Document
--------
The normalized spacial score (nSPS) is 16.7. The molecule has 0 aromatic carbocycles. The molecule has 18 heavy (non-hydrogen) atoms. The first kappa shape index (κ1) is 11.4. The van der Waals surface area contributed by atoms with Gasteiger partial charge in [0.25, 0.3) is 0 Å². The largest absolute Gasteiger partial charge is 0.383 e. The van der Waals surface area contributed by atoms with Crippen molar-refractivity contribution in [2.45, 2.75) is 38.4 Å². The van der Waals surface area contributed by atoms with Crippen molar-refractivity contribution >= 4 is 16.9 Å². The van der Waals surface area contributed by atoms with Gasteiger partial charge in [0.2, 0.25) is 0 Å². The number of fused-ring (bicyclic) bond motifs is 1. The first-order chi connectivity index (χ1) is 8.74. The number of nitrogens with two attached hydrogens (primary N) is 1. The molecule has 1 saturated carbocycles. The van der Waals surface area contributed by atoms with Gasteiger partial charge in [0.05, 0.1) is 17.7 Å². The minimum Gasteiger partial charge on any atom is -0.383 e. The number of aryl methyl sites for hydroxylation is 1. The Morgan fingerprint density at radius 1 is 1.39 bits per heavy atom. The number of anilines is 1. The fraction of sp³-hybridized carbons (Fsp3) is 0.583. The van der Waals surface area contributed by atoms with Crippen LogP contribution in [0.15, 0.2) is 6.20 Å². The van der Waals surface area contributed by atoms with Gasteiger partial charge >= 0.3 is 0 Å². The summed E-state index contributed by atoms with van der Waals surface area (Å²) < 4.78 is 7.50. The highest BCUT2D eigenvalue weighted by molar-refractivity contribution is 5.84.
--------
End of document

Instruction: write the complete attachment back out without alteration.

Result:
The normalized spacial score (nSPS) is 16.7. The molecule has 0 aromatic carbocycles. The molecule has 18 heavy (non-hydrogen) atoms. The first kappa shape index (κ1) is 11.4. The van der Waals surface area contributed by atoms with Gasteiger partial charge in [0.25, 0.3) is 0 Å². The largest absolute Gasteiger partial charge is 0.383 e. The van der Waals surface area contributed by atoms with Crippen molar-refractivity contribution in [2.45, 2.75) is 38.4 Å². The van der Waals surface area contributed by atoms with Crippen molar-refractivity contribution >= 4 is 16.9 Å². The van der Waals surface area contributed by atoms with Gasteiger partial charge in [0.2, 0.25) is 0 Å². The number of fused-ring (bicyclic) bond motifs is 1. The first-order chi connectivity index (χ1) is 8.74. The number of nitrogens with two attached hydrogens (primary N) is 1. The molecule has 1 saturated carbocycles. The van der Waals surface area contributed by atoms with Gasteiger partial charge in [0.05, 0.1) is 17.7 Å². The minimum Gasteiger partial charge on any atom is -0.383 e. The number of aryl methyl sites for hydroxylation is 1. The Morgan fingerprint density at radius 1 is 1.39 bits per heavy atom. The number of anilines is 1. The fraction of sp³-hybridized carbons (Fsp3) is 0.583. The van der Waals surface area contributed by atoms with Crippen LogP contribution in [0.15, 0.2) is 6.20 Å². The van der Waals surface area contributed by atoms with Gasteiger partial charge >= 0.3 is 0 Å². The summed E-state index contributed by atoms with van der Waals surface area (Å²) < 4.78 is 7.50. The highest BCUT2D eigenvalue weighted by molar-refractivity contribution is 5.84.